The Pilot Editorial
It's been an interesting little period in the courtrooms.
Jesse Wendelsdorf, who got off on charges of murdering toddler Shelby Duis a couple of years ago in a trial in Storm Lake, this time was found guilty - of a role in a drug peddling outfit - but still, he wasn't sentenced to a day in prison. Just probation and a short stay in a residential facility bed when available, after tying up the legal system for a few more months. What a nice message for the courts to send...
Speaking of people growing familiar with courtrooms, singer Michael Jackson is of course "not guilty" to yet another round of child molestation charges, this go-round to include allegations of abduction, false imprisonment, extortion and conspiracy involving 28 separate instances of abuse, including plying a little boy with alcohol.
Fans thronged to the courthouse, and Jackson blew them kisses and flashed the victory sign as he was sped away free. What's the price of making it go away this time?
Our society is so concerned with the rights of sexual abusers that the law has been changed in Iowa. It was determined that our efforts to keep convicted sexual offenders who are released from prison from taking up residence next to a school or playground is "unconstitutional." We've all seen those notices they release about child rapists when they move into our towns. They often read, "considered a high risk to re-offend." Do we ever wonder what is wrong with a system that turns such people loose to begin with?
And in Des Moines this week, 32-year-old Michael Snyder was walking away with nothing but probation after being caught for the third time peeping at teenage girls by hiding in their school locker rooms or bathrooms. Most recently, he was hidden in Des Moines Christian School, where he allegedly watched a young victim undress until she noticed him and called for help. Snyder pleaded guilty to doing the same things at another high school and a middle school in two other incidents in the 1990s. The court gave him a suspended 30-day sentence, a couple years of probation, and made him promise to stay out of the little girl's rooms. What do you suppose the chances are of that?
And in the most talked-about case of them all in Iowa this week, Dixie Shanahan of Defiance was sentenced to 35-50 years in prison - for defending herself.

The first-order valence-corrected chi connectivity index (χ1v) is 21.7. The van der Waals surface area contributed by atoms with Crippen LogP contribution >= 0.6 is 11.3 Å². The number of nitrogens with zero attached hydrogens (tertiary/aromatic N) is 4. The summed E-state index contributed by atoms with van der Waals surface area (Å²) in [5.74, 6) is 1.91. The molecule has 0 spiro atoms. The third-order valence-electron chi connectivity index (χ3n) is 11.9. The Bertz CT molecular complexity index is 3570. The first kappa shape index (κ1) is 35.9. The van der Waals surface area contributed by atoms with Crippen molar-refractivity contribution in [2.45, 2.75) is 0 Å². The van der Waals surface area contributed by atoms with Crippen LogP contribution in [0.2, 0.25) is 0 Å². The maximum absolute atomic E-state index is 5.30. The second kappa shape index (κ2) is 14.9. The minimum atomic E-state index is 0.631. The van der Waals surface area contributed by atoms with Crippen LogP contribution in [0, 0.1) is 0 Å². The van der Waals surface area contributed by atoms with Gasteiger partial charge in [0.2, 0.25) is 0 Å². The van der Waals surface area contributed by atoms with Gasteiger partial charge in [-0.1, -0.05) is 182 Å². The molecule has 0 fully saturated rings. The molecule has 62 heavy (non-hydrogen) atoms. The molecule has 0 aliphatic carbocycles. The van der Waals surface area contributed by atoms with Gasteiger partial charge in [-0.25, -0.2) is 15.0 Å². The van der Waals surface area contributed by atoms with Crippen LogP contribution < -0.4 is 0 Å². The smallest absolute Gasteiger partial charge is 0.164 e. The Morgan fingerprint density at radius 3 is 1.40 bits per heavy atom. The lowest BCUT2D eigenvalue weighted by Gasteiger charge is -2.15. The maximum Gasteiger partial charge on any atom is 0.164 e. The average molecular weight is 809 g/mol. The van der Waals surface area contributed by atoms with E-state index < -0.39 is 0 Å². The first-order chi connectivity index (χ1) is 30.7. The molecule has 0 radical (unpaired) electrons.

We're not saying that she doesn't deserve to be punished, but the testimony did indicate that her husband Scott had repeatedly battered her, even when she was pregnant. She got tired of it and took a shotgun to him.
She says he was moving at her to beat her again. The prosecution says it thinks he was asleep and she could have chosen to escape his violence another way. She said she had tried that, and been dragged back by the hair. She also said he had threatened to kill her before that day was over. Only Dixie Shanahan knows the real truth of what happened that day in 2002.
But the files are full of police reports documenting Scott's alleged abuse of Dixie, photos of her blackened eyes, and of damage to their home where he reportedly slammed her head into the walls.
Remember the controversial Dixie Chicks song, "Earl"? It was about a creepy abusive husband who was murdered by his wife, and says, "It turns out Earl was a missing person that nobody missed at all."
Same for Scott. His corpse rotted in the bed for a year before anyone even wondered what had become of him. By all accounts, he wasn't a likeable person, to put it mildly, and he wasn't missed.
In the song, the woman goes blissfully unpunished. In reality, Iowa's Dixie "chick" was not so fortunate. She is 36 today - and is guaranteed to be in prison until at least the age of 71 before she is eligible to seek parole.
There is no excuse for murder, we know. There are better ways to escape abuse, and others have, we know. Yet it seems that in a lot of cases in the system these days, some are getting away with murder.
The lesson seems to be that there is no room in prison for abusers, those who prey on our children, drug dealers, sexual deviates of every kind. Lots of probation.
But self-defense of the eye-for-an-eye variety by a victim is cause for life in a prison cell.
It seems like some consistency of justice is in order.